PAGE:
- Published: 31/01/2024
Local leaders of mathematics education (LLMEs) are the people responsible for leading Maths Hubs professional development at a local level. Experts in both maths teaching and CPD, they combine knowledge of their local context with an understanding of the national picture of maths teaching. This means that they can make the professional development they lead as bespoke and high-quality as possible. Working with small groups of teachers and schools, they really get to know participants and work with them over an academic year or more. And they are usually practising classroom teachers at the same time too.
But who are LLMEs, and how have they taken on the role? In our ‘Spotlights’ series, we speak to LLMEs across the country, in all phases, to learn more.
Susan Okereke is a Lead Practitioner in a London secondary school, and a maths communicator, regularly presenting and blogging about her passion for numeracy. She also co-hosts a podcast with Bobby Seagull, ‘Maths Appeal’, which aims to make maths more relevant and accessible. Alongside this, Susan finds time to work as an LLME for her local Maths Hub, London South East+. She has led a range of Work Groups and programmes for the hub, and has most recently begun leading sessions for the Secondary Non-specialist Teachers SKTM Programme, working with those who teach maths outside their usual subject area to develop their subject knowledge and pedagogy.
How would you describe your passion for maths?
I love thinking and talking about maths education and considering how we can improve teaching and learning. I believe a good maths education can transform people’s lives. A lot of the work I do in my school is with students who find maths challenging – I love helping them to grow in confidence in the subject, and I love working with teachers who have the same aim.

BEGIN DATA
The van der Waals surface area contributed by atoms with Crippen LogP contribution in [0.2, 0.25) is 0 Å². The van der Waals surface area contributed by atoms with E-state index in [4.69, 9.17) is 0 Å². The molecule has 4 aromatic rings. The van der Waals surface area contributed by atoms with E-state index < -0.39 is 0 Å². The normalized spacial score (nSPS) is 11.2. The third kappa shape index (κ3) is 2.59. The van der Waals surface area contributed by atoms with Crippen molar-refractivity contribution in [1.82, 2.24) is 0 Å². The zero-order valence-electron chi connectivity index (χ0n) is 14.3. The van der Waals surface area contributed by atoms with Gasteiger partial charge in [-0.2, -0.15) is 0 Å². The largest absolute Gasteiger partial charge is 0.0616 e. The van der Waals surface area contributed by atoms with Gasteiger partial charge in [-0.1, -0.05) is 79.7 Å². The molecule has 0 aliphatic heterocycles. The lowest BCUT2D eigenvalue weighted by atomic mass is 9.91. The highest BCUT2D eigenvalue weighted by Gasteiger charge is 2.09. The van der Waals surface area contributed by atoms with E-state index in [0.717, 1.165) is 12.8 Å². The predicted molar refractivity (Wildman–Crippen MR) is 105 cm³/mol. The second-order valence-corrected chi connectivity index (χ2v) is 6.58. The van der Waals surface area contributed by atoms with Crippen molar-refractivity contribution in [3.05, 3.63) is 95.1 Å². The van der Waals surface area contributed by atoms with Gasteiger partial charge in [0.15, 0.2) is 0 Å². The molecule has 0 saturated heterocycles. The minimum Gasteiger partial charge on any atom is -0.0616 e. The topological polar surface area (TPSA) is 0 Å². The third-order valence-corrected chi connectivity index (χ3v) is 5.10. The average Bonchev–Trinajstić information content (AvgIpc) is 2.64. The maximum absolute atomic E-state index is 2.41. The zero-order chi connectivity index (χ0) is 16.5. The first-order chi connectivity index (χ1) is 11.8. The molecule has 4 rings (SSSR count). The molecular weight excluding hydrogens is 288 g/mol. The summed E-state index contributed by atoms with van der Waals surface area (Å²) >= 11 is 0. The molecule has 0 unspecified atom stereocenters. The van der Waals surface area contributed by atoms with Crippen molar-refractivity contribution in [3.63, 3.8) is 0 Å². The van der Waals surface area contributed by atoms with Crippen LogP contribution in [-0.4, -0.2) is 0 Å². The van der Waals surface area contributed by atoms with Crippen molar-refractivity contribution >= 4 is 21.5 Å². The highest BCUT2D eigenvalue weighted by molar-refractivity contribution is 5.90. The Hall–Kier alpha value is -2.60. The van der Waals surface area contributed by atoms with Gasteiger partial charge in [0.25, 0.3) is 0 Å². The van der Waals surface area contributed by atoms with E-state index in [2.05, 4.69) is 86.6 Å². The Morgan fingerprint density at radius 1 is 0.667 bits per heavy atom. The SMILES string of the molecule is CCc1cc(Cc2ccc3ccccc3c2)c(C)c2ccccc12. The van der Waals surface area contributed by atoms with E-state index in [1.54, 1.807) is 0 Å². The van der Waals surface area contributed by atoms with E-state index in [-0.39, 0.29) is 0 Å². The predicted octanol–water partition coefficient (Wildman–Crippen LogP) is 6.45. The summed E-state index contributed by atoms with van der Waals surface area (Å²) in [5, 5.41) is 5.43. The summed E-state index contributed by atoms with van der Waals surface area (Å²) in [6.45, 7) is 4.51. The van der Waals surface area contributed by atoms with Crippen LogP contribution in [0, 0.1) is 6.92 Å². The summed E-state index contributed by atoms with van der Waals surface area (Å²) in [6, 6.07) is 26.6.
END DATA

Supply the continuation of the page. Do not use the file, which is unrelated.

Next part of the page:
When did you first get involved with the NCETM and London South East+ Maths Hub?
In 2016 I completed the NCETM PD Lead Programme. It was great! I chose to become accredited as a PD Lead in the primary phase instead of secondary, because I was looking for inspiration when it came to teaching maths to GCSE foundation students.
The programme opened my eyes to the concrete and pictorial teaching strategies used at primary school. It encouraged me to use the approaches with my own students, and to share the strategies with my secondary colleagues. The feedback from my students and colleagues after I completed the PD Lead Programme was very positive.
I moved schools, and started working at a secondary school that was the Lead School for a Maths Hub. I expressed an interest in delivering CPD sessions, and in 2017 I was given my first Work Group, leading the Years 5-8 Continuity project for teachers in local schools.
How did your work as an LLME develop after your first Work Group?
I loved how leading the Years 5-8 Continuity project enabled me to continue growing my own knowledge of concrete, pictorial and abstract teaching strategies, whilst also encouraging primary and secondary teachers to communicate and work together. Although I was the Work Group Lead, I learnt a lot delivering the project, both through the central NCETM training and working with the participants in the Work Group.